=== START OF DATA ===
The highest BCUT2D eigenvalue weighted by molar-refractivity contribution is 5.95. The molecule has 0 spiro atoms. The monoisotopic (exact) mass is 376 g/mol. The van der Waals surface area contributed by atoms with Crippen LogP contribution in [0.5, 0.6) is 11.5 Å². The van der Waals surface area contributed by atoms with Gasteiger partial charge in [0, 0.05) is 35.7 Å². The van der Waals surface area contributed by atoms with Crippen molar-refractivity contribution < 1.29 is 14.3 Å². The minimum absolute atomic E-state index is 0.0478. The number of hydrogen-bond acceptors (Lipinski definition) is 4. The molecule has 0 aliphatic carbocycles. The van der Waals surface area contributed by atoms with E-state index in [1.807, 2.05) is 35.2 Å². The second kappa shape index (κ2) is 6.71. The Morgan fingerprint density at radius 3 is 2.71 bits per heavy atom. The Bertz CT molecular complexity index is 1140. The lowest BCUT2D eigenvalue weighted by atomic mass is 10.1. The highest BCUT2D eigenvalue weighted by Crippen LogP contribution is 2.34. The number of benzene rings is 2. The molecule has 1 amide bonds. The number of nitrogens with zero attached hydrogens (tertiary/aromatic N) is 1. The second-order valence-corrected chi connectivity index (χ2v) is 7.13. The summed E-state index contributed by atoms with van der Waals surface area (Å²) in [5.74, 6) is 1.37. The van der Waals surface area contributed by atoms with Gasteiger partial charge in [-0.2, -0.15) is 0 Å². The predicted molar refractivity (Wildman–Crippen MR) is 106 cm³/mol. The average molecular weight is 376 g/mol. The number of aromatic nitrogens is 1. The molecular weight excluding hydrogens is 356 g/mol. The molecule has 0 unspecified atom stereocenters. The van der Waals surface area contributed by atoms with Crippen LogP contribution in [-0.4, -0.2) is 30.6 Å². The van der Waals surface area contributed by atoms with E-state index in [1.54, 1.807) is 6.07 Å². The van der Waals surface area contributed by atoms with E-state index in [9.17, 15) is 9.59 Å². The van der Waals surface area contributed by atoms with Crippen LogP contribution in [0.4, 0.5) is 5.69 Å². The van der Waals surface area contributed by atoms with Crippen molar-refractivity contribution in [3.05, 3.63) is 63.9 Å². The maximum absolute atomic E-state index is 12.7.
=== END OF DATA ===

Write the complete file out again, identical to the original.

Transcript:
The highest BCUT2D eigenvalue weighted by molar-refractivity contribution is 5.95. The molecule has 0 spiro atoms. The monoisotopic (exact) mass is 376 g/mol. The van der Waals surface area contributed by atoms with Crippen LogP contribution in [0.5, 0.6) is 11.5 Å². The van der Waals surface area contributed by atoms with Gasteiger partial charge in [0, 0.05) is 35.7 Å². The van der Waals surface area contributed by atoms with Crippen molar-refractivity contribution < 1.29 is 14.3 Å². The minimum absolute atomic E-state index is 0.0478. The number of hydrogen-bond acceptors (Lipinski definition) is 4. The molecule has 0 aliphatic carbocycles. The van der Waals surface area contributed by atoms with E-state index in [1.807, 2.05) is 35.2 Å². The second kappa shape index (κ2) is 6.71. The Morgan fingerprint density at radius 3 is 2.71 bits per heavy atom. The Bertz CT molecular complexity index is 1140. The lowest BCUT2D eigenvalue weighted by atomic mass is 10.1. The highest BCUT2D eigenvalue weighted by Crippen LogP contribution is 2.34. The number of benzene rings is 2. The molecule has 1 amide bonds. The number of nitrogens with zero attached hydrogens (tertiary/aromatic N) is 1. The second-order valence-corrected chi connectivity index (χ2v) is 7.13. The summed E-state index contributed by atoms with van der Waals surface area (Å²) in [5.74, 6) is 1.37. The van der Waals surface area contributed by atoms with Gasteiger partial charge in [-0.2, -0.15) is 0 Å². The predicted molar refractivity (Wildman–Crippen MR) is 106 cm³/mol. The average molecular weight is 376 g/mol. The number of aromatic nitrogens is 1. The molecular weight excluding hydrogens is 356 g/mol. The molecule has 0 unspecified atom stereocenters. The van der Waals surface area contributed by atoms with Crippen LogP contribution in [-0.4, -0.2) is 30.6 Å². The van der Waals surface area contributed by atoms with E-state index in [1.54, 1.807) is 6.07 Å². The van der Waals surface area contributed by atoms with E-state index in [9.17, 15) is 9.59 Å². The van der Waals surface area contributed by atoms with Crippen LogP contribution in [0.4, 0.5) is 5.69 Å². The van der Waals surface area contributed by atoms with Crippen molar-refractivity contribution in [3.05, 3.63) is 63.9 Å². The maximum absolute atomic E-state index is 12.7.